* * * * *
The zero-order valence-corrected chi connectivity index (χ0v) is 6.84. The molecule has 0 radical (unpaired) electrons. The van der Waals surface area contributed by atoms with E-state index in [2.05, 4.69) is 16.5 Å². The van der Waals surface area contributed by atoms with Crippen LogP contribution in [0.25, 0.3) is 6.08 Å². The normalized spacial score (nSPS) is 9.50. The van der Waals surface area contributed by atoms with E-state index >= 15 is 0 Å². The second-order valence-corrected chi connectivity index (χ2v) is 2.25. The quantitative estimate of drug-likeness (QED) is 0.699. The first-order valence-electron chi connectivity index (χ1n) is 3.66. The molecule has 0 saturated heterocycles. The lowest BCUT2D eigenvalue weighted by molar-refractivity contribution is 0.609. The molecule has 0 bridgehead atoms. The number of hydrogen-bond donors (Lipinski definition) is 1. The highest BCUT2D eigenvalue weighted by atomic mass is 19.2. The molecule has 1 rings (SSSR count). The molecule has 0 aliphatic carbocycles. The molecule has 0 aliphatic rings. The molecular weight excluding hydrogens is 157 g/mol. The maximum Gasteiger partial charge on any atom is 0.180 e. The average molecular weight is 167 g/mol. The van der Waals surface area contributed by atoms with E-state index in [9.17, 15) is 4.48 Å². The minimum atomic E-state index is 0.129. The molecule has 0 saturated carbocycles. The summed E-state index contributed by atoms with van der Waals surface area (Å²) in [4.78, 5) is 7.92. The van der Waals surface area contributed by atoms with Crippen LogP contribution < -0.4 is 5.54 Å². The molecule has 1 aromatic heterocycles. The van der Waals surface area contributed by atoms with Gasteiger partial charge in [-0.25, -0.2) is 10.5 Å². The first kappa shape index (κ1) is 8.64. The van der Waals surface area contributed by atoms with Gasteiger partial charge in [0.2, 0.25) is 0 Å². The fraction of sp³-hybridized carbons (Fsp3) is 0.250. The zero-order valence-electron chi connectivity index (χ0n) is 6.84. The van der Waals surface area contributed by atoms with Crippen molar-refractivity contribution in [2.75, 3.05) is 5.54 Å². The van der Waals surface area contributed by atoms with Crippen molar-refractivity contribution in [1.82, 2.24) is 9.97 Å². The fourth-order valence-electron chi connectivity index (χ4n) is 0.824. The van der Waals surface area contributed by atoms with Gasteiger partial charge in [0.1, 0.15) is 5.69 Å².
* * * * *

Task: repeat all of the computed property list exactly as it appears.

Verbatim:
The zero-order valence-corrected chi connectivity index (χ0v) is 6.84. The molecule has 0 radical (unpaired) electrons. The van der Waals surface area contributed by atoms with E-state index in [2.05, 4.69) is 16.5 Å². The van der Waals surface area contributed by atoms with Crippen LogP contribution in [0.25, 0.3) is 6.08 Å². The normalized spacial score (nSPS) is 9.50. The van der Waals surface area contributed by atoms with E-state index >= 15 is 0 Å². The second-order valence-corrected chi connectivity index (χ2v) is 2.25. The quantitative estimate of drug-likeness (QED) is 0.699. The first-order valence-electron chi connectivity index (χ1n) is 3.66. The molecule has 0 saturated heterocycles. The lowest BCUT2D eigenvalue weighted by molar-refractivity contribution is 0.609. The molecule has 0 bridgehead atoms. The number of hydrogen-bond donors (Lipinski definition) is 1. The highest BCUT2D eigenvalue weighted by atomic mass is 19.2. The molecule has 1 rings (SSSR count). The molecule has 0 aliphatic carbocycles. The molecule has 0 aliphatic rings. The molecular weight excluding hydrogens is 157 g/mol. The maximum Gasteiger partial charge on any atom is 0.180 e. The average molecular weight is 167 g/mol. The van der Waals surface area contributed by atoms with E-state index in [9.17, 15) is 4.48 Å². The minimum atomic E-state index is 0.129. The molecule has 0 saturated carbocycles. The summed E-state index contributed by atoms with van der Waals surface area (Å²) in [4.78, 5) is 7.92. The van der Waals surface area contributed by atoms with Crippen LogP contribution < -0.4 is 5.54 Å². The molecule has 1 aromatic heterocycles. The van der Waals surface area contributed by atoms with Gasteiger partial charge in [-0.25, -0.2) is 10.5 Å². The first kappa shape index (κ1) is 8.64. The van der Waals surface area contributed by atoms with Gasteiger partial charge in [0.2, 0.25) is 0 Å². The fraction of sp³-hybridized carbons (Fsp3) is 0.250. The zero-order valence-electron chi connectivity index (χ0n) is 6.84. The van der Waals surface area contributed by atoms with Crippen molar-refractivity contribution in [2.75, 3.05) is 5.54 Å². The van der Waals surface area contributed by atoms with Crippen molar-refractivity contribution in [1.82, 2.24) is 9.97 Å². The fourth-order valence-electron chi connectivity index (χ4n) is 0.824. The van der Waals surface area contributed by atoms with Gasteiger partial charge in [0.1, 0.15) is 5.69 Å².